I tend to both agree and disagree with the author.
Really, it all depends on what you're trying to accomplish. In example: Football players, (particularly those who are on the defensive end) are going to need that extra "pushing or shoving" power which comes from the chest area and that's one of the primary reasons they put so much of an emphasis on maxing-out on the bench during training.
It would be extremely unsafe for a football player to try and max-out on a fitness ball with dumbbells because number 1, a fitness ball can only handle so much pressure from weight. But second of all, if the ball pops due to an overload of weight placed on it, they probably would've been better off risking getting injured on a flat-bench than having nearly 550 pounds of momentum pulling them down with their backs and the backs of their head hitting solid ground.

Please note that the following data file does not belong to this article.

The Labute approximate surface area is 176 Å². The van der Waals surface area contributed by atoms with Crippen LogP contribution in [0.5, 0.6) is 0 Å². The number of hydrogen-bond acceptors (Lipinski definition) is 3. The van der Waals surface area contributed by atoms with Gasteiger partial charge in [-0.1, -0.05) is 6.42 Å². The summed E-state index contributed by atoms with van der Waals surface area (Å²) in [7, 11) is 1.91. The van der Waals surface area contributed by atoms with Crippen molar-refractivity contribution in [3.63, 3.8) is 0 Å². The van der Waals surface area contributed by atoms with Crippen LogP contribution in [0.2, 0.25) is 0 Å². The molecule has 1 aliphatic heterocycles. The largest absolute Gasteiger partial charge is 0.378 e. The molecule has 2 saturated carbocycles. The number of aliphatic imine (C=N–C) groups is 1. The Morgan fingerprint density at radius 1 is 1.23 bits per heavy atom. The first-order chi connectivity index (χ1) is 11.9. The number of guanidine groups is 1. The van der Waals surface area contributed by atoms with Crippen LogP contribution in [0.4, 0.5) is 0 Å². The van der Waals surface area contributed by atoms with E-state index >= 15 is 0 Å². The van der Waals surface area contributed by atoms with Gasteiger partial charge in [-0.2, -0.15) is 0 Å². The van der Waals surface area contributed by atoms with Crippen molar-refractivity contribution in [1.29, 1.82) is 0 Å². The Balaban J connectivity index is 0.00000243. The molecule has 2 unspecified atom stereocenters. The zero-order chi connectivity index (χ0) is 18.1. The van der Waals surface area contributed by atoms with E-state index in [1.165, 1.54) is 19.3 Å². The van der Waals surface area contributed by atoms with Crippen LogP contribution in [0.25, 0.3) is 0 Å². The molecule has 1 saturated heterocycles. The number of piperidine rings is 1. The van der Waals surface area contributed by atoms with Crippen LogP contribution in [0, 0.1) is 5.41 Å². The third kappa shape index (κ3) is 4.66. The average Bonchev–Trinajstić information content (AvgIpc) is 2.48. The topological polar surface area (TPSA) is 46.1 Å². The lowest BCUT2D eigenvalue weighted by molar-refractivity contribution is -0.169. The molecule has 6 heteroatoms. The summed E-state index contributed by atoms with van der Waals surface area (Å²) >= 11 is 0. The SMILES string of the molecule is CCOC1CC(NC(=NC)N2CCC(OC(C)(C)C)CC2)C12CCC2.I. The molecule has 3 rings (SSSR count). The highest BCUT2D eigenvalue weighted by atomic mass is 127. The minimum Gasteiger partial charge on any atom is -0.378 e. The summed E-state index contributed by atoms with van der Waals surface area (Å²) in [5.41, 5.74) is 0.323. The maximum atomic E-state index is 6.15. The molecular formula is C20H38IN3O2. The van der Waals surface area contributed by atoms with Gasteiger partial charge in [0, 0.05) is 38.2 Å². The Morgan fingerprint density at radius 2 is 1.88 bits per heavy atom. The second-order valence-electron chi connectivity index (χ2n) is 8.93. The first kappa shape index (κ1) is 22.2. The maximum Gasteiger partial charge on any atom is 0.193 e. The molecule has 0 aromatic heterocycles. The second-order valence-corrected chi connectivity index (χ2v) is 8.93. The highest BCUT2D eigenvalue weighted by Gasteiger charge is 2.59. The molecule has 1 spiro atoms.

On the other hand, athletes like boxers don't need to worry about putting on excessive weight on the chest area because the mechanics of the punch should derive from pushing off with their legs and using their hips correctly.
So again, it obviously depends what your goals are and if it truly is conducive towards what you're aiming for as an athlete.
Speaking of conducive training, you guys may wanna check this out: tinyurl.com/train-like-its-your-last
P.S. If you're opponents got you in something like a "full mount" for example, you probably aren't going to be trying to be "pushing him off of you" with your arms most of the time. You'll be so entangled that "pushing" really isn't going to do you much good. Therefore, why try and "push" him off of you when you can be more effective by up-striking or by trying to get him into some sort of a submission hold from the bottom? Just a thought.
Wish you all the best.